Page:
How the Pandemic Challenges Every Leader to be a Better Leader – LogiSYM September 2020
In the new world living with COVID-19, we need to work more collaboratively than ever before. Yet, that’s become harder as we navigate how to work separately.
Leadership styles have been forced to evolve fast. Organisations have learnt pretty quickly that to survive the pandemic leaders must connect and communicate regularly to their direct reports. Caring leaders and organisations have worked hard to ensure people’s emotional wellbeing hasn’t suffered during isolation. After all, it is pretty easy to feel disconnected and disengaged when you are working alone.
COVID-19 has given us a chance to reflect and review on our leadership styles and how we like to work. With the wonderful freedom of working from home, it’s unlikely that all employees will opt to be back in the office full time. Furthermore, employees will probably have less tolerance towards leaders micromanaging, not being transparent and bullying. This means that leaders really have to develop the capability to not only lead a dispersed team with employees working both at home and in the office, but unite everyone together. Any leader who believes that things will go back to normal when the pandemic is over will be sorely disappointed. That is why leaders who master how to build a cohesive team will be in demand in a post COVID world.
So how do you improve your cohesive leadership capability?
1. Start with Assessing Psychological Safety and Accountability
The first step is to actually take a look at how your team functions, in order to work out the steps you need to take to improve both team cohesion and performance.
Amy Edmondson, a Harvard Business professor discovered that when there are high levels of psychological safety and accountability, they both collide leading to high performance. During the pandemic, psychological safety has taken a hit as we have all grappled with how to deal with uncertainty and rapid change.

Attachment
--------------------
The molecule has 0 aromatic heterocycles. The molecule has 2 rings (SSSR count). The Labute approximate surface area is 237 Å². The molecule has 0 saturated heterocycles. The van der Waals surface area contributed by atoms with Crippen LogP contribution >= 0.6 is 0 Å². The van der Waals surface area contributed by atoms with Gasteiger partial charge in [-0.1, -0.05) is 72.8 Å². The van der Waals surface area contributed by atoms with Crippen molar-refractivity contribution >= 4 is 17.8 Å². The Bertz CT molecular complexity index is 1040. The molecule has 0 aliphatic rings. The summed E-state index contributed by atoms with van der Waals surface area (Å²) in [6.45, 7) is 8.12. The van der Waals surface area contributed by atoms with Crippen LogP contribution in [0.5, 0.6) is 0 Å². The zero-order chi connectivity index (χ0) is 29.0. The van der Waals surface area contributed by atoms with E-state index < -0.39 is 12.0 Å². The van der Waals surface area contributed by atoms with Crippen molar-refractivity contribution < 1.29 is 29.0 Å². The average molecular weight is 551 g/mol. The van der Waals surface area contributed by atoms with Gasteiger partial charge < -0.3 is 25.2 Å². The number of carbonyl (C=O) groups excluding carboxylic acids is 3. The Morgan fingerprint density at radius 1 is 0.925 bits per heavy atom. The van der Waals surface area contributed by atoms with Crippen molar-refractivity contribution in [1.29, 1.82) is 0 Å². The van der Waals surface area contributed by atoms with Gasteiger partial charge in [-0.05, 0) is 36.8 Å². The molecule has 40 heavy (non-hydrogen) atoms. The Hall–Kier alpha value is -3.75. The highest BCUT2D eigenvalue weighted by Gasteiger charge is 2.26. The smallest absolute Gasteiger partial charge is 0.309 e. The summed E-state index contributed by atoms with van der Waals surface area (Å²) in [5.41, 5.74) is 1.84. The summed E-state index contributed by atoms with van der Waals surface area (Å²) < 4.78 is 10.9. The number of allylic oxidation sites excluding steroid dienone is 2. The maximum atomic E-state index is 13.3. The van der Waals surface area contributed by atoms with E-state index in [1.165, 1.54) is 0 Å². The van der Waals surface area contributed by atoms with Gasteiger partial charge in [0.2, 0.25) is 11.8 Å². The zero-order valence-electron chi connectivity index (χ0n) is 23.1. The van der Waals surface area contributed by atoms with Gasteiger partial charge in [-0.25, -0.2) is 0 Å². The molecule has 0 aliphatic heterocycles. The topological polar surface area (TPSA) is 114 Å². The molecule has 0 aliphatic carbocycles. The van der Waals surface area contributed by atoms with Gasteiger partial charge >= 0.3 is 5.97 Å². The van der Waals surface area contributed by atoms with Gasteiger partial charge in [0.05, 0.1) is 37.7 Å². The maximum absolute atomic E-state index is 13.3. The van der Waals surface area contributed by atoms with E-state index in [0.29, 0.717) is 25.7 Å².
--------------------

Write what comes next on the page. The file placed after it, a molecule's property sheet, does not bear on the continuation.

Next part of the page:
Focusing on psychologically safety alone can be detrimental to teams and organisations. Leaders still need to hold people to account and demand high levels of performance. Too much of one or the other creates dysfunction.
Essentially, both psychological safety and accountability are modelled and managed by the team leader. It is my belief that this falls into four zones.
Achievement Zone – occurs when a team leader creates stretched goals and challenges for direct reports to improve. Many leaders approve small incremental improvements to goals. But a leader in this zone treats employees like athletes pushing them to continually improve – breaking their best records, not by a few degrees but through dramatic improvement. This only works when leaders lead by example, works hard to ensure the team trusts them and encourages team members to trust one another.
Anxiety Zone – Teams in this zone are high performing and can often be lauded throughout an organisation for their work ethic and focus on results. But they are psychologically damaging environments, as the focus is on outputs, rather than people. Employees are worked hard, criticised profusely and have little support from their leader or teammates. Typically, it’s a competitive environment where staff are pitted against each other due to the false belief that this will make them do better work. Stress and burnout are major issues in this zone. Employees often complain about ‘feeling bashed up’ when they present ideas at meetings. This zone is common in high-pressure environments such as IT, legal, finance and medical.
Abatement Zone – In this zone, leaders are often uncomfortable improving themselves and subsequently pulling people up for poor performance. This comfortable place is when leaders create psychological safety, but don’t hold their employees accountable for excellence. This is the confusing employee engagement result that points to high employee engagement in a team, despite poor productivity. In this environment, employees have no incentive to stretch themselves, be proactive or creative. Performance here is abating. Employees believe they’re doing a good job but have no desire to improve or even think differently. It’s where ideas go to die, people coast, problems don’t get solved and where groupthink reigns supreme. Interestingly, trust is also low in this team because team members can’t rely on each other to do a good job (but tend to accept it, unless they are young or ambitious).